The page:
Tuesday, July 15, 2014

Banana Blossoms

Taking a break from the kitchen
“Did you buy banana blossoms in the market in Hanoi?” I asked Diep as we worked together at the sink. The banana blossom is sometimes called the banana heart. Heavy for it's size at about a pound, the blossom is tear-drop shaped and heartblood red. Although I’d seen them for sale in Mexican markets, I really had no idea how you got from the exotic looking pendulous fruit to the delicious crispy salads I’d eaten while in Vietnam. 

“Yes”, she replied. “They’re a staple in the market and always available. Banana blossoms are considered the “cleanest” of all vegetables by Vietnamese people because they grow suspended in the air, between the sky and the ground”. Even though the banana blossom is technically a fruit, in India and Southeast Asia it’s treated more like a vegetable and besides being used in salads, it’s cooked in stews and curries.

As Diep peeled back the outer layers of the blossom, the clusters of tiny baby bananas between the petals were exposed. They’re called “stick fruit” and the yellow ones are edible but astringent with a taste similar to banana peel. If the blossom was left on the tree, the sticks would develop into bananas. 

Banana blossom salad is served regularly in Vietnamese homes, partly because the blossom stores well (up to a month in the refrigerator) and partly because the fresh, crisp texture is very satisfying in the tropical climate, when the days are hot and humid. 

Working together on the bean sprouts for this salad, I asked Diep if she spent much time at the Hanoi market. She laughed. “Oh yes, lots of time. I learned how to be a saleswoman at the market”. She explained that when she was 8 years old, her father fell ill and was hospitalized for two years. During that time, her family struggled to keep food on the table and learned to be very resourceful. Although the communist government was still attempting to manage the command economy, there were shortages of everything and people were starving. The authorities had to quickly adjust the rules to allow small businesses to operate; people were permitted to sell things to each other and to cultivate backyard gardens raising produce they sold in the markets.

Diep’s fatherless family began raising bean sprouts in the house. Because Diep’s mother was educated in Checkoslavakia as a chemical engineer, she ran their small agricultural operation like a science experiment. Her “formula” for cultivation was successful and the bean sprouts were consistently superior.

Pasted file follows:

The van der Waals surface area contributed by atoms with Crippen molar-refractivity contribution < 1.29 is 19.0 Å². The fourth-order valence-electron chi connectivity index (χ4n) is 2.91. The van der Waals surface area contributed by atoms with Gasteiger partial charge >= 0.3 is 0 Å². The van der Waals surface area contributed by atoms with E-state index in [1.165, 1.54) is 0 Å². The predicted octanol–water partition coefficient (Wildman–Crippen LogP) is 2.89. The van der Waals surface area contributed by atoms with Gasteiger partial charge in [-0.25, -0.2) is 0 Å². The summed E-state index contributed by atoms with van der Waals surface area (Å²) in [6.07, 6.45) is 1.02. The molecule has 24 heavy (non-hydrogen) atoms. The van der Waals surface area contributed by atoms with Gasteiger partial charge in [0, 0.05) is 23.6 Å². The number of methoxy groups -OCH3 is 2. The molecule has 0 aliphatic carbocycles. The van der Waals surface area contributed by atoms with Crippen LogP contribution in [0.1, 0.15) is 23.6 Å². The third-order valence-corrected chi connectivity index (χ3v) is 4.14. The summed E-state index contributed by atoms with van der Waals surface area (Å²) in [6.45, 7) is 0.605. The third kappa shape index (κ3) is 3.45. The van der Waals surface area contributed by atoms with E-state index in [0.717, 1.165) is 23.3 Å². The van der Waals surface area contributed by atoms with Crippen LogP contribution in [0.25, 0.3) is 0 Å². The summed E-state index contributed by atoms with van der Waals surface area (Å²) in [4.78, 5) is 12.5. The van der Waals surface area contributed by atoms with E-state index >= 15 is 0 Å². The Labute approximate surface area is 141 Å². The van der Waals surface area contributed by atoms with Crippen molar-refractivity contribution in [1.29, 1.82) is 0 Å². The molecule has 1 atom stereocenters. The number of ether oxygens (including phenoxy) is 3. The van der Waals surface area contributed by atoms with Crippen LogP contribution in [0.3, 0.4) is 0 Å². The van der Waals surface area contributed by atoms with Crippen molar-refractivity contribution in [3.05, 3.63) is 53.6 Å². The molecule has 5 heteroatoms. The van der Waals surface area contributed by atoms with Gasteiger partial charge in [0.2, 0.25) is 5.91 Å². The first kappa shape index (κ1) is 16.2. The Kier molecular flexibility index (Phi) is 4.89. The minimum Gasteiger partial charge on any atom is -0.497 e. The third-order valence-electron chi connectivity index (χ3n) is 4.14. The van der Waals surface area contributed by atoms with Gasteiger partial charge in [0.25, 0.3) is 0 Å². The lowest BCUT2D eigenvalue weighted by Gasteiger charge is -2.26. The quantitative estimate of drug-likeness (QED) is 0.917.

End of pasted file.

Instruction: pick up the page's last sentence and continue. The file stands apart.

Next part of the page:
“I would help my mother carry everything to the market and get it arranged on the tables. People all around us sold their products by appearing to be as pitiful as possible. The attitude of the sales people was ‘buy from me because I’m poor and needy’.” 

Diep's Mom second from left, Dad with mike.
Having lived in eastern Europe as a student her mother had been exposed to more western sales methods little known at the time in Vietnam. It’s sometimes hard to remember that the ambitious and hard-working Vietnamese we know in the U.S. were kept subservient during the French regime and survived by keeping a low profile; during the early Communist years the most desirable status you could have was to be poor and down-trodden. 

Diep’s mother couldn’t help being different. Proud and confident, she sold her bean sprouts on the basis of their clear superiority. Diep remembers, “People bought from her because she offered the best product”. Regardless of the principles of the regime, when it came down to selecting food for the table, people chose products on the basis of quality - not on the basis of which seller was most needy or pitiful.  Diep learned this lesson well and because she was a charismatic child she quickly learned to elicit smiles in the market and to “make small smiles into bigger smiles.” She was a little sprout selling sprouts.  

“Basically everything I know about business, I learned from my mother. Not only did she teach me to smile and please the customer, she also showed me how the dishonest sellers would put a finger on the scale or try to foist off lower quality merchandise on naive buyers.” 

Diep is a shrewd shopper. I enjoyed wandering through the markets with her watching her carefully examine each piece of fruit and each vegetable using her eyes and nose before she made her selection. “What’s the point of putting effort into preparing food that’s inferior in the first place?” she asks as she sorts through the jicama, finally choosing a small but very firm one. “No amount of kitchen skill is going to magically change that fact.” Observing the shoppers around us I note that most Vietnamese take grocery shopping more seriously than we Americans do. Diep declares, “I don’t believe that a smart food shopper would ever buy pre-bagged anything. Unless you can see each piece in the bag, on all sides, forget it!” 

Back in the kitchen, she had peeled the blossom until the core remained. She thinly sliced the inner leaves and offered me a piece to taste. It was bitter and astringent and made my mouth pucker. “That’s why they have to be pre-soaked”  she said as she put them in a bowl and added water, lemon juice and salt. Almost immediately the water turned pink. After 30 minutes or so, we tested a couple of slices again and the bitterness had leached away. 

1 comment:

  1. Loved "the little sprout selling sprouts". In the photo is that Diep and her husband at their wedding?
    Where is he from and what's their story? (Inquiring minds want to know!)